Earlier this year, Public Interest Lawyers succeeded in a judicial review claim on behalf of two single mothers and their young families. Reetha Suppiah, Sakinat Bello and their children challenged the UK Border Agency’s policy of child detention and argued that their own detention at Yarl’s Wood Immigration Removal Centre in February 2010 breached their rights under the European Convention on Human Rights as well as the UN Convention on the Rights of the Child. The High Court ruled their detention unlawful and stressed that child detention must only be employed in ‘exceptional’ circumstances.
At the time the claim was being litigated, some argued that it had become somewhat academic. The Liberal Democrats had, after all, within days of the 2010 General Election, secured a promise that child detention – a “moral outrage” according to Nick Clegg – would be brought to a hasty end.
It was clear to PIL when we received the new Government’s response to our invitation for it to concede this case, that what the Tories and Lib Dems were saying in public and what the Home Office was actually planning for were very different things. Sure enough, the deadline for ending child detention slipped again and again and the new promise made in December 2010 was a considerably watered-down version. Still, only “a few dozen families” would be detained, and “usually for less than 24 hours and only where logistics or safety makes pre-departure accommodation unworkable.” It sounded like a system that, although still hanging on to tool of child detention, was at least based on exceptionality.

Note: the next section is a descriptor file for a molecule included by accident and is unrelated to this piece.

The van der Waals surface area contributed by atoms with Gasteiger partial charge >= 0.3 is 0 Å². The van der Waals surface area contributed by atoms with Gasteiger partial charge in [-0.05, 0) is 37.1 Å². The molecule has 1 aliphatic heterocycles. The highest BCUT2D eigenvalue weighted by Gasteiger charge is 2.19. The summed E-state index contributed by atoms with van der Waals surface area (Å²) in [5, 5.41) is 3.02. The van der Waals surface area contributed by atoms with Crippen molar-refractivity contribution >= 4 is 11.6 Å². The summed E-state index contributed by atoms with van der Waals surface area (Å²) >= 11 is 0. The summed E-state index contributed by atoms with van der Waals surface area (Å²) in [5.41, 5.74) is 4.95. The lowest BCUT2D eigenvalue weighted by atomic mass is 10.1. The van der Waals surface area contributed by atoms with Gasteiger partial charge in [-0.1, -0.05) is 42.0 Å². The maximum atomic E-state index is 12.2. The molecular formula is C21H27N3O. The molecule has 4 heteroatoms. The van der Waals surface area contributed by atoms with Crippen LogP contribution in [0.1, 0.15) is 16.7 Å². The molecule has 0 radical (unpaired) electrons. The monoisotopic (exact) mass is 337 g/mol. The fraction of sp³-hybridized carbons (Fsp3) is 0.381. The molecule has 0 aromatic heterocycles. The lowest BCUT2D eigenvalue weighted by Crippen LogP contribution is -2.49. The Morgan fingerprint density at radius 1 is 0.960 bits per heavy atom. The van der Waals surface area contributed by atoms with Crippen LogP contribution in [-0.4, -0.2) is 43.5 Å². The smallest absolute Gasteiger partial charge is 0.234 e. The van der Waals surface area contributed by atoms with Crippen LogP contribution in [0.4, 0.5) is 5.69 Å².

Yet the figures obtained by the Children’s Society this week show the true position almost exactly a year after the Suppiah and Others case was heard and reassurances were given to the Court as to the ‘last-resort’ nature of child detention and the serious steps being taken to limit it in future. Seven hundred children were detained by UKBA in just four months from May to August 2011.
Given the numbers, it seems highly questionable whether child detention is indeed being operated by this Government only in “exceptional” cases. One wonders in how many of those cases was there perhaps “not a shred of evidence”, as in the Suppiah case, of compliance with the Home Secretary’s primary duty to safeguard the well-being of the child in question.
Once again the High Court may well be called upon to measure UKBA’s practice against the important legal standards of which it fell so dismally short in February 2010. Mr Justice Wyn Williams said in January that it was too early to be able to say that the Home Secretary’s child detention policy carried an “unacceptable risk” of unlawfulness. A year on, the reality is much clearer.
Solicitor, Public Interest Lawyers